14 January 2015

Thumbs Up

statement on a wall
I saw the image shown here on a college campus wall and had to look up the translation of the French phrase. I assumed it meant something positive to go with the common American "thumbs up" as meaning "okay" or "good job."
It turns out that even the imperfect Google Translate tool knows that this is a "fuck you."

But why pair it with the thumbs up?

Logically, our positive connotation with the thumbs up is not universal.

I learned from a post by Brendan I. Koerner that American soldiers learned in Iraq that "thumbs up" traditionally translates there as an insult like "Up yours" or perhaps also as "fuck you."

The hand gesture also has a pejorative meaning in parts of West Africa, Russia, Australia, Iran, Greece, and Sardinia, according to Roger E. Axtell's book Gestures: The Do's and Taboos of Body Language Around the World.

The gesture became difficult for American soldiers to interpret as some Iraqis had adopted the gesture in its American usage to show they were cooperative with the soldiers.

Many of us were told that the gesture goes back to Roman gladiatorial contests when a beaten man could be spared if the emperor gave the thumbs up, and that the thumbs down meant he should be killed. That idea was reinforced by many American films of the "swords and sandals" genre. However, that interpretation has been called into question by classics professor Anthony Philip Corbeill who concluded in 1997 that the thumbs up actually meant "kill him." He based this on a study of hundreds of ancient artworks. He says that the gesture used to spare a gladiator was a closed fist with a wraparound thumb.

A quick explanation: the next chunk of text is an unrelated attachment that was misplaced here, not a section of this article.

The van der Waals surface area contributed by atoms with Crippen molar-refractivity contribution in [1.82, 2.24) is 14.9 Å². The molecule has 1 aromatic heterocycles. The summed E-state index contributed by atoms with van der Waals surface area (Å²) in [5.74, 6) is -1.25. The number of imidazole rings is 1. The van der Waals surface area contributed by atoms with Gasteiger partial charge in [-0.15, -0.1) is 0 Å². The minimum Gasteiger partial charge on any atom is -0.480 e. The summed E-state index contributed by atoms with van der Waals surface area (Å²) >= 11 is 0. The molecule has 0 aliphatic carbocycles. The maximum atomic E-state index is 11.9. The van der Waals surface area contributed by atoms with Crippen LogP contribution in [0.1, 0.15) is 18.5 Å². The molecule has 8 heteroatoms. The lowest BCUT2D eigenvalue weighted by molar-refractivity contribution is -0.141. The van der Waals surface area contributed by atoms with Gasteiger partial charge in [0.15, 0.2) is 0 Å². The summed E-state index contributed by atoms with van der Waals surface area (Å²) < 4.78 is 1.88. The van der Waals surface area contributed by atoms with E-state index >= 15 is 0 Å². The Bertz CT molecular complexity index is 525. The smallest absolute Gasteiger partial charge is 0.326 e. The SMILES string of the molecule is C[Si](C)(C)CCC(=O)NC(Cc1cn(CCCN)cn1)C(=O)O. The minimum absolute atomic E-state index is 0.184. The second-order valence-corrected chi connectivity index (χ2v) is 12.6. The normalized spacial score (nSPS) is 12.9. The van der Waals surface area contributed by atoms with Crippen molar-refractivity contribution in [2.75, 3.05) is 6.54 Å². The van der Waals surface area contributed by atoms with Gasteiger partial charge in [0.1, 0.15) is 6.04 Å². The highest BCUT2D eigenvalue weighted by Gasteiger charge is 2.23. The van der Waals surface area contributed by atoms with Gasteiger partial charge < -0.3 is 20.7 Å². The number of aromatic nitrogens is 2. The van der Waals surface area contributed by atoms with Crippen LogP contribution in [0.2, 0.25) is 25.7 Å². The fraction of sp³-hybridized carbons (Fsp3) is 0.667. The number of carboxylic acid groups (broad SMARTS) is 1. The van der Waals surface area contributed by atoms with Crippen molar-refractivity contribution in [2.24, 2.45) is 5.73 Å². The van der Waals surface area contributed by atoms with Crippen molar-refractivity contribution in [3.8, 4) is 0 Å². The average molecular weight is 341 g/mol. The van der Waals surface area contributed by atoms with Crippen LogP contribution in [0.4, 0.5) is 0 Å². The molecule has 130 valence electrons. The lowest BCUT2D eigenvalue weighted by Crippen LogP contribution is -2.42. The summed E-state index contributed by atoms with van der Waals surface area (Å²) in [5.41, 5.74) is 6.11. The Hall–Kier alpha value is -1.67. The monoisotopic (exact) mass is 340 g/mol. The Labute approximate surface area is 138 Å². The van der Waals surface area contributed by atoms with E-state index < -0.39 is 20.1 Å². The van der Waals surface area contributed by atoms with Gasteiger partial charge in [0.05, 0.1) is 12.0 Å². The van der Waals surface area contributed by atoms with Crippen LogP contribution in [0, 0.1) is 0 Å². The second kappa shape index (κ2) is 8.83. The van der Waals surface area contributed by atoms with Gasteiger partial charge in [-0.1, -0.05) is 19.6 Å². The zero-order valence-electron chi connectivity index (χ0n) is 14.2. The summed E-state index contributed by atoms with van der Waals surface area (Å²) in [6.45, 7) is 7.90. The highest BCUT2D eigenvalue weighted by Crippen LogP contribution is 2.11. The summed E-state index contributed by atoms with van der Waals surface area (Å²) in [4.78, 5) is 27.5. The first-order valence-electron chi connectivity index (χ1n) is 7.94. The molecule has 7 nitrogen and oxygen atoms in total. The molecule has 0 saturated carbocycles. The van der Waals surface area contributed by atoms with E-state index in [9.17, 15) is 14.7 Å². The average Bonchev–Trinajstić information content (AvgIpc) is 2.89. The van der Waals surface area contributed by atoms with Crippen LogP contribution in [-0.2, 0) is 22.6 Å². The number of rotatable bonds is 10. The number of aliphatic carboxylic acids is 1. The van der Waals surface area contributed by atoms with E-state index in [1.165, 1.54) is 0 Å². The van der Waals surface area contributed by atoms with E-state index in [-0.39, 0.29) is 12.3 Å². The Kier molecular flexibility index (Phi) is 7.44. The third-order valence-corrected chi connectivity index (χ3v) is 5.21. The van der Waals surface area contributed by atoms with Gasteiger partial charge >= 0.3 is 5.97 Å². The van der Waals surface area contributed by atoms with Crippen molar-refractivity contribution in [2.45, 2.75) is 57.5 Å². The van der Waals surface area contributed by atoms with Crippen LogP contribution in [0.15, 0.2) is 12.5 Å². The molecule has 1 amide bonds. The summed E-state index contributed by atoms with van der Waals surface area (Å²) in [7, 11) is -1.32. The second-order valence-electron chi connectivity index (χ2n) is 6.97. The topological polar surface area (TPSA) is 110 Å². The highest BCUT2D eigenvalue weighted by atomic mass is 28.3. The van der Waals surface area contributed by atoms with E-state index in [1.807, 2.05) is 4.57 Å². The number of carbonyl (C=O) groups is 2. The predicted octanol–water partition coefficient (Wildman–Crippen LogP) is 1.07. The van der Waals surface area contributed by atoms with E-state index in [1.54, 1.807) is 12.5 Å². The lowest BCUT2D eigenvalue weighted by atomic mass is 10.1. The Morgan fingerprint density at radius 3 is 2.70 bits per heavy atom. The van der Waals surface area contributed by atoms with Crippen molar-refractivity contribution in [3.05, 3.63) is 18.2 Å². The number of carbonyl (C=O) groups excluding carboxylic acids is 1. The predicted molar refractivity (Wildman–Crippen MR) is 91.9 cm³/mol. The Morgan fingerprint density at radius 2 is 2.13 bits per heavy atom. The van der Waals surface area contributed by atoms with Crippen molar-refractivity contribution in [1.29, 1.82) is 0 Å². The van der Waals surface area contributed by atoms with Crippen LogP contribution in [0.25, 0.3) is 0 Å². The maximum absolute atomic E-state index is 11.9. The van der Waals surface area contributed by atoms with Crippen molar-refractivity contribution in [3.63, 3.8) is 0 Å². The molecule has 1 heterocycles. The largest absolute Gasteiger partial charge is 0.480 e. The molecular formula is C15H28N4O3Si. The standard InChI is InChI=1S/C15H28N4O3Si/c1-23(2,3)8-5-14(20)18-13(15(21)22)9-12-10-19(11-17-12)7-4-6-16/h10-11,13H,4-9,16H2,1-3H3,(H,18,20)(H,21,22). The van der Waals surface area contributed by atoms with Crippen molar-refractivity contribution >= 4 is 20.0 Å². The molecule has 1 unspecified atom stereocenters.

Back to those Iraqis giving Americans the "thumbs up" sign... The Army's Defense Language Institute manual on international gestures (yes, there is such a thing.) updated after the first Gulf War, says that "Middle Easterners of the Arabian Peninsula adopted this hand movement, along with the OK sign, as a symbol of cooperation toward freedom."

     Diego Velázquez's painting The Lunch (1617) with a thumbs up gesture

Desmond Morris' book on the meanings and origins of gestures pegs this in English as a medieval custom used to seal business transactions. The two parties would lick their thumbs and then with the thumbs up, press them together to seal the deal.

The gesture has become part of Western culture and is used in various applications. Americans are used to seeing wartime pilots give the thumbs up to communicate with ground crews that everything was good for take-off.

Hitchhikers in the West traditionally use a thumbs up gesture to solicit rides from oncoming vehicles.

In scuba diving, the thumbs-up gesture indicates that he or she is about to stop his or her dive and ascend. The diving signal for approval is the A-ok sign.

In basketball, when a held ball occurs, an official will jerk both thumbs in the air, signalling that a jump ball is in order.

In baseball, umpires will sometimes jerk a thumbs-up over their shoulder as an "out" signal

The Indian cola brand Thums Up, now owned by The Coca-Cola Company is named after this symbol, and uses it as its logo.

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